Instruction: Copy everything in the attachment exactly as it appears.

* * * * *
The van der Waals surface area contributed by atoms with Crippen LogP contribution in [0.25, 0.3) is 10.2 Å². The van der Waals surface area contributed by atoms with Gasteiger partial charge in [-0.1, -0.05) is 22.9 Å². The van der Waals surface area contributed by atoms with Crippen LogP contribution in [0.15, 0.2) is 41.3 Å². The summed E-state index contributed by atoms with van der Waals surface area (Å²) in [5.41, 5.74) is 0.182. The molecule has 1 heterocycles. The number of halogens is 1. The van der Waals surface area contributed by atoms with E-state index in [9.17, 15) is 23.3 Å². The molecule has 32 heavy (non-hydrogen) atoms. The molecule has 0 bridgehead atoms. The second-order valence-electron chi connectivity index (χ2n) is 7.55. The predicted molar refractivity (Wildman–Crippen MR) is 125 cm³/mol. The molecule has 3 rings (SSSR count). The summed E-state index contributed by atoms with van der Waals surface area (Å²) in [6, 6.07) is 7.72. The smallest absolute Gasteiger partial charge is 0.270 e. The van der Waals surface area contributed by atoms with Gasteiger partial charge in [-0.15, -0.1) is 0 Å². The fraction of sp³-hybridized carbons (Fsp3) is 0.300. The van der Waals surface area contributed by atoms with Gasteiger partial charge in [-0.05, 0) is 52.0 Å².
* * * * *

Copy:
The van der Waals surface area contributed by atoms with Crippen LogP contribution in [0.25, 0.3) is 10.2 Å². The van der Waals surface area contributed by atoms with Gasteiger partial charge in [-0.1, -0.05) is 22.9 Å². The van der Waals surface area contributed by atoms with Crippen LogP contribution in [0.15, 0.2) is 41.3 Å². The summed E-state index contributed by atoms with van der Waals surface area (Å²) in [5.41, 5.74) is 0.182. The molecule has 1 heterocycles. The number of halogens is 1. The van der Waals surface area contributed by atoms with E-state index in [9.17, 15) is 23.3 Å². The molecule has 32 heavy (non-hydrogen) atoms. The molecule has 0 bridgehead atoms. The second-order valence-electron chi connectivity index (χ2n) is 7.55. The predicted molar refractivity (Wildman–Crippen MR) is 125 cm³/mol. The molecule has 3 rings (SSSR count). The summed E-state index contributed by atoms with van der Waals surface area (Å²) in [6, 6.07) is 7.72. The smallest absolute Gasteiger partial charge is 0.270 e. The van der Waals surface area contributed by atoms with Gasteiger partial charge in [-0.15, -0.1) is 0 Å². The fraction of sp³-hybridized carbons (Fsp3) is 0.300. The van der Waals surface area contributed by atoms with Gasteiger partial charge in [-0.05, 0) is 52.0 Å².